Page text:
Most opportunities to waterfowl hunt are just north of St. Joseph. “Nodaway Valley and Bob Brown Conservation Areas are the best spots to hunt,” Cleary said. “Squaw Creek refuge is nearby and holds a ton of birds, so these areas are key.” Both Nodaway Valley and Bob Brown are both waterfowl management areas, with drawings occurring each morning with a limited number of spots. Hunting is allowed until 1:00 pm on both areas. If hunters do not get drawn in the morning, Nodaway Valley has an open pool hunters can access. “If you don’t get drawn, there are options, and you should hunt,” Cleary said. “H.F. Thurnau Conservation Area is an open slough and serviced through pumped water.”
One thing Cleary advised about hunting the public land near St. Joseph was to stay flexile. “Most of these birds are conditioned to not getting shot at after 1:00 pm,” he said. “The last hour or half-hour can be the best hunting of the day, so stay out there.” Cleary also suggested to not be afraid to move. “If you’re seeing a lot of activity 100 yards away, get up and move to the birds.” Public land has a lot of pressure near St. Joseph, but hunters can be successful if they are willing to find the hard to reach spots. A boat can be vital to success and getting away from the crowds. Or, you can get old fashioned and walk!
The Missouri River also offers some great waterfowl hunting. Cleary noted you did need a good river boat, portable blind, and a range of gadgets to make it safe and successful. “It’s a whole different ballgame on the river, but there is usually a week or so of great hunting on it,” he stated. Once the shallow water areas freeze, ducks move to the eddies and sloughs on the river. Cleary recommends targeting the area between Wolf Creek and Nodaway Island for the best results.
For more information on draw results, hunter successes and surveys visit the Missouri Department of Conservation Website or follow the links below. Nodaway Valley and Bob Brown have hotlines you can call, too. These are updated every three days during the season.
Bob Brown 660-446-2694
Nodaway Valley 660-446-3341
Hunters looking to target whitetails in St. Joseph have ample opportunity as well. The MDC has many conservation areas open to firearms and archery hunting during the year. One thing to keep in mind is each area has its own regulations. It is paramount for deer hunters to check the 2017-2018 Fall Deer and Turkey Hunting pamphlet before hunting an area to make sure they are following the rules.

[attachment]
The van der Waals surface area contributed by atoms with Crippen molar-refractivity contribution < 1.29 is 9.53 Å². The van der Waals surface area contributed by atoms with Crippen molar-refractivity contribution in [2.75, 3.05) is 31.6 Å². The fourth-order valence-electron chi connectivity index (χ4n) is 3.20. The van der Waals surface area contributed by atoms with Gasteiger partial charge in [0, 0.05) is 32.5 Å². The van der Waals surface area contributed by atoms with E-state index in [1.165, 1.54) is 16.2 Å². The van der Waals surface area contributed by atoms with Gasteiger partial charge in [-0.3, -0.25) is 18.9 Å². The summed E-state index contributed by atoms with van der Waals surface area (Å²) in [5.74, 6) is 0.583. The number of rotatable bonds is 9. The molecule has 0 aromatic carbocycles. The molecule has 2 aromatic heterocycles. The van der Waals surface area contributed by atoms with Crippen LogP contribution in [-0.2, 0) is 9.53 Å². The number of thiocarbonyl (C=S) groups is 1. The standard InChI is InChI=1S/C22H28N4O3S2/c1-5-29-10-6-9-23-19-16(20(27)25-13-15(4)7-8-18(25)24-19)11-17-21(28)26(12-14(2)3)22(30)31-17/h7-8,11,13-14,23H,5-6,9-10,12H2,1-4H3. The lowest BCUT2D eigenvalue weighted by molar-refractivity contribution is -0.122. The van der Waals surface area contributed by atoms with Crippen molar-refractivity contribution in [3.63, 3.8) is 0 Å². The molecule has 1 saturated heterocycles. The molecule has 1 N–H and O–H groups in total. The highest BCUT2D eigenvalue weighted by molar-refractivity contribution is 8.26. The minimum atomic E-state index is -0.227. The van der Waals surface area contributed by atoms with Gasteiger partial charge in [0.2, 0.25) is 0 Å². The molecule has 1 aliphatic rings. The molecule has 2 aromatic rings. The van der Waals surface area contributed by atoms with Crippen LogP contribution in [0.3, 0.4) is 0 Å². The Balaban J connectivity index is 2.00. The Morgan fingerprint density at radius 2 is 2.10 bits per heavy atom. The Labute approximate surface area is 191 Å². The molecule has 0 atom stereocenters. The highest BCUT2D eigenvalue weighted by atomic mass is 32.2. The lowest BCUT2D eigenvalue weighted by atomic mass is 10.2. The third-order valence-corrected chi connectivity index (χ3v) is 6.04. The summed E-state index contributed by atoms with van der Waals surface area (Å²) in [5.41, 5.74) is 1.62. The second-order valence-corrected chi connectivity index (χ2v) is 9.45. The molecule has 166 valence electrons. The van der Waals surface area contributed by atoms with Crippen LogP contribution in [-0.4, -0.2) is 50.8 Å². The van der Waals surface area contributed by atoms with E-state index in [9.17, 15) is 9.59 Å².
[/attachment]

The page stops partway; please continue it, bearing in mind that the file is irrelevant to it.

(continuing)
As far as outlook, Cleary estimates a stable population exists in the area and hunters should expect a good season. “The antler point restriction is still active in the area, at least until CWD is found, so good bucks are here,” he noted. “All of the MDC areas and Corps land are good for deer hunting, if you know where to go and aren’t afraid to walk,” he went on to say.
Conservation Areas receive the most pressure, with Corps land having much less, but with each it’s important to get away from the crowd. “If you aren’t afraid to walk, you can be very successful,” Cleary specified. The top Conservation Areas include Brickyard Hill, Honeycreek, and Pony Express. Cleary detailed the Corps land as “sleepers.” Because of the distance hunters must walk to get to a spot to hunt, and the riparian nature of the habitat, deer hunting can be excellent.
For more information on conservation areas to deer hunt, follow this link. Find a conservation area and be sure to note the regulations and area map to see where you can access a hunting spot.
For conservation events in the NW Missouri Area, click here.
St. Joseph is plentiful with opportunities for the outdoorsman of Northwest Missouri. Take advantage of the prospects and make your fall in the woods or on the water one of the best near this hidden gem of Missouri.